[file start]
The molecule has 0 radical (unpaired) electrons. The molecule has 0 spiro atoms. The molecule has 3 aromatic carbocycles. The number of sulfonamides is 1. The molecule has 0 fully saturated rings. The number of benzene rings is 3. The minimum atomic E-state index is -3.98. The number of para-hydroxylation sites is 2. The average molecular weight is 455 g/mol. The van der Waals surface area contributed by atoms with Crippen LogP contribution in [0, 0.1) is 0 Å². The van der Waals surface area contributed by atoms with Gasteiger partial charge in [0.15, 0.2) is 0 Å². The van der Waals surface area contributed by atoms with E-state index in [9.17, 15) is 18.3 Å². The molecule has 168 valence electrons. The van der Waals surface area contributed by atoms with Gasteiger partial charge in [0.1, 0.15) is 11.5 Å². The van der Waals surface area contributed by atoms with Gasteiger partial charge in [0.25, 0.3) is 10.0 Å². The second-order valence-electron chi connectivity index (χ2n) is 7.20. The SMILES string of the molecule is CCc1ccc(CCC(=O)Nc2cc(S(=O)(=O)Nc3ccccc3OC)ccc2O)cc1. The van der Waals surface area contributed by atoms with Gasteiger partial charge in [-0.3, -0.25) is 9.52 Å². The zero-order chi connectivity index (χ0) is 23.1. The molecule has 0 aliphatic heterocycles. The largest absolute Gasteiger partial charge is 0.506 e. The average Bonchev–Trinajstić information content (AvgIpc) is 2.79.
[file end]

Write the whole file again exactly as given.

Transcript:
The molecule has 0 radical (unpaired) electrons. The molecule has 0 spiro atoms. The molecule has 3 aromatic carbocycles. The number of sulfonamides is 1. The molecule has 0 fully saturated rings. The number of benzene rings is 3. The minimum atomic E-state index is -3.98. The number of para-hydroxylation sites is 2. The average molecular weight is 455 g/mol. The van der Waals surface area contributed by atoms with Crippen LogP contribution in [0, 0.1) is 0 Å². The van der Waals surface area contributed by atoms with Gasteiger partial charge in [0.15, 0.2) is 0 Å². The van der Waals surface area contributed by atoms with E-state index in [9.17, 15) is 18.3 Å². The molecule has 168 valence electrons. The van der Waals surface area contributed by atoms with Gasteiger partial charge in [0.1, 0.15) is 11.5 Å². The van der Waals surface area contributed by atoms with Gasteiger partial charge in [0.25, 0.3) is 10.0 Å². The second-order valence-electron chi connectivity index (χ2n) is 7.20. The SMILES string of the molecule is CCc1ccc(CCC(=O)Nc2cc(S(=O)(=O)Nc3ccccc3OC)ccc2O)cc1. The van der Waals surface area contributed by atoms with Gasteiger partial charge in [-0.3, -0.25) is 9.52 Å². The zero-order chi connectivity index (χ0) is 23.1. The molecule has 0 aliphatic heterocycles. The largest absolute Gasteiger partial charge is 0.506 e. The average Bonchev–Trinajstić information content (AvgIpc) is 2.79.